The worst way to teach people is with "here's a chunk of code, paste it in". The right way is to teach people to code using a blank sheet of paper where they learn all the fundamental stuff like loops, decisions, classes, SQL. Then move on to HTML and Javascript. And once you've done that, then you start telling them about all the shortcuts to doing the stuff you've taught them.


Came here to say something like this. Taking other people's functions doesn't teach you a goddamned thing.
 
2012-12-09 06:30:51 PM  

LazarusLong42: farkeruk: Been in software development for over 20 years.

There's a lot of copying stuff from elsewhere now, and you'd be daft as a developer to build your own AJAX-based grid rather than using jQuery and jqGrid.

BUT do you know the difference between local and server-side filtering? How long that request is going to take if you fetch all results in one go vs doing filtering and paging on the server side? What indexing you need to put on the table? How to write and secure the server side JSON request? How to validate the request? Do you know how to tell which plugins are worth using?

The worst way to teach people is with "here's a chunk of code, paste it in". The right way is to teach people to code using a blank sheet of paper where they learn all the fundamental stuff like loops, decisions, classes, SQL. Then move on to HTML and Javascript. And once you've done that, then you start telling them about all the shortcuts to doing the stuff you've taught them.

Came here to say something like this. Taking other people's functions doesn't teach you a goddamned thing.


It doesn't teach you much, if anything, but it sure as fark makes my job easier a lot of the time. Then again, scripting and developing are not the primary focus of my just just a large one.
 
2012-12-09 06:34:42 PM  

Happy Hours: No - copy/paste is not a programming method.

I've been saying this for farking years.

If you find yourself doing a lot of copying and pasting maybe you just call a function.


If you write a block of code once, consider making it a function.
If you write a block of code twice, you must make it a function.
If you write a block of code three times, we should consider firing you.

I probably botched the quote a bit, but basically the same sentiment.
Copy/Paste is design patter. A terrible terrible design pattern that results in terrible, un-maintainable software.
 
2012-12-09 06:38:11 PM  
Strictly speaking you may not use math very much in most programs, but the mental skills used for math are similar to the ones used for programming. If you're bad at math, you're almost certainly going to be bad at programming too. Don't despair though. There are plenty of bad programmers out there. Their lack of skill hasn't stopped them and it shouldn't stop you either.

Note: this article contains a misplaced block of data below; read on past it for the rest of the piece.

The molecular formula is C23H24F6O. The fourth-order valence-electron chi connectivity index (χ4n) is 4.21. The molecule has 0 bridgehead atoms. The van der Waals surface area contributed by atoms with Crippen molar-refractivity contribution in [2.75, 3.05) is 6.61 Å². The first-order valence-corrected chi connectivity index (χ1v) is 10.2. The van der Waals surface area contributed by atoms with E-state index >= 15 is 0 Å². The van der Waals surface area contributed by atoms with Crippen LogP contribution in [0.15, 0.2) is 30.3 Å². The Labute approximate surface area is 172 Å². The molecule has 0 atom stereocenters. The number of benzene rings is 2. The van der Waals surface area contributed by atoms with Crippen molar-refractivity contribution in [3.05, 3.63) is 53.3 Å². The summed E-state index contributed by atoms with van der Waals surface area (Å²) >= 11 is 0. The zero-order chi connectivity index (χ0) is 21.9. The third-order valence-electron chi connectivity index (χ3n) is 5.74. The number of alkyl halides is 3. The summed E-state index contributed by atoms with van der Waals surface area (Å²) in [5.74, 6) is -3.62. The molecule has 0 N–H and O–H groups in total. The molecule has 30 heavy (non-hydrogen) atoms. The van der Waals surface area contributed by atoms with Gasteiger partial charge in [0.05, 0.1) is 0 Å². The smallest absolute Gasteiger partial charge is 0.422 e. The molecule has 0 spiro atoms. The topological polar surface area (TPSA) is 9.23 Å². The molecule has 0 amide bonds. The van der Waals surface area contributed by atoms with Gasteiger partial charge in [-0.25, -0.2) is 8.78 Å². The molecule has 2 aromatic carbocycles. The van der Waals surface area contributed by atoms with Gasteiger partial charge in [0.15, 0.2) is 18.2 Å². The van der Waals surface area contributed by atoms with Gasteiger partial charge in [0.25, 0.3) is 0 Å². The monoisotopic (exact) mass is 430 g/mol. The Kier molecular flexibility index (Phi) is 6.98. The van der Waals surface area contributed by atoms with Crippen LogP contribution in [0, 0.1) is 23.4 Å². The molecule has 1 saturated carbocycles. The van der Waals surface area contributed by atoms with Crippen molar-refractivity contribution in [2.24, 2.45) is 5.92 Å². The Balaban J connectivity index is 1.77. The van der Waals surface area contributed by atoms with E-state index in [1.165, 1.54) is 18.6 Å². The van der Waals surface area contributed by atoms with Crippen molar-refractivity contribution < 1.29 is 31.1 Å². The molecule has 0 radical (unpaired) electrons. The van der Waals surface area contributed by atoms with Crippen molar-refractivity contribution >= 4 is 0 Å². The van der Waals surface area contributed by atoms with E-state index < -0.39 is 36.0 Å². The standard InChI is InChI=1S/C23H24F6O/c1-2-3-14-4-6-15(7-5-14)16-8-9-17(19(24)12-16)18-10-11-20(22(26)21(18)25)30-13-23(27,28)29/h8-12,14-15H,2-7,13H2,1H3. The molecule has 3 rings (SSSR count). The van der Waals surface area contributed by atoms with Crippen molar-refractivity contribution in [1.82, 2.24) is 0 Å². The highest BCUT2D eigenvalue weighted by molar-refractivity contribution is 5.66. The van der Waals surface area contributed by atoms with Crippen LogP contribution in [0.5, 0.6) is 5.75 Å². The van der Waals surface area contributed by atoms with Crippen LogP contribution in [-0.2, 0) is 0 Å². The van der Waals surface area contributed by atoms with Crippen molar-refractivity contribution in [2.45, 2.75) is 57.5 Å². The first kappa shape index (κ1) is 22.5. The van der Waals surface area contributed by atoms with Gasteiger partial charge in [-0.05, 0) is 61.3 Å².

2012-12-09 06:45:27 PM  

farkeruk: Been in software development for over 20 years.

The right way is to teach people to code using a blank sheet of paper where they learn all the fundamental stuff like loops, decisions, classes, SQL. Then move on to HTML and Javascript. And once you've done that, then you start telling them about all the shortcuts to doing the stuff you've taught them.


That's how I learned it. When we were finally given java.util.linkedList, we all groaned but after the fact I realize that writing my own linked list package taught me how they work, and reinforced pointers. It's way more helpful.

I do sort of agree that math isn't needed for all software development jobs, but the better developers use math to make sure they are coding efficient algorithms (especially in embedded systems like I work on). But "code monkeys" do exist who make a fine living blindly writing up what a systems engineer provided as requirements. I, on the other hand, prefer a basic "shall" statement to pseudocode so I can do it right.
 
2012-12-09 06:52:05 PM  

LazarusLong42:

Came here to say something like this. Taking other people's functions doesn't teach you a goddamned thing.



Well, not if you stop there. If you take someone else's code, then start reading and modifying it though...
 
2012-12-09 07:06:15 PM  

Gig103: I do sort of agree that math isn't needed for all software development jobs, but the better developers use math to make sure they are coding efficient algorithms (especially in embedded systems like I work on). But "code monkeys" do exist who make a fine living blindly writing up what a systems engineer provided as requirements. I, on the other hand, prefer a basic "shall" statement to pseudocode so I can do it right.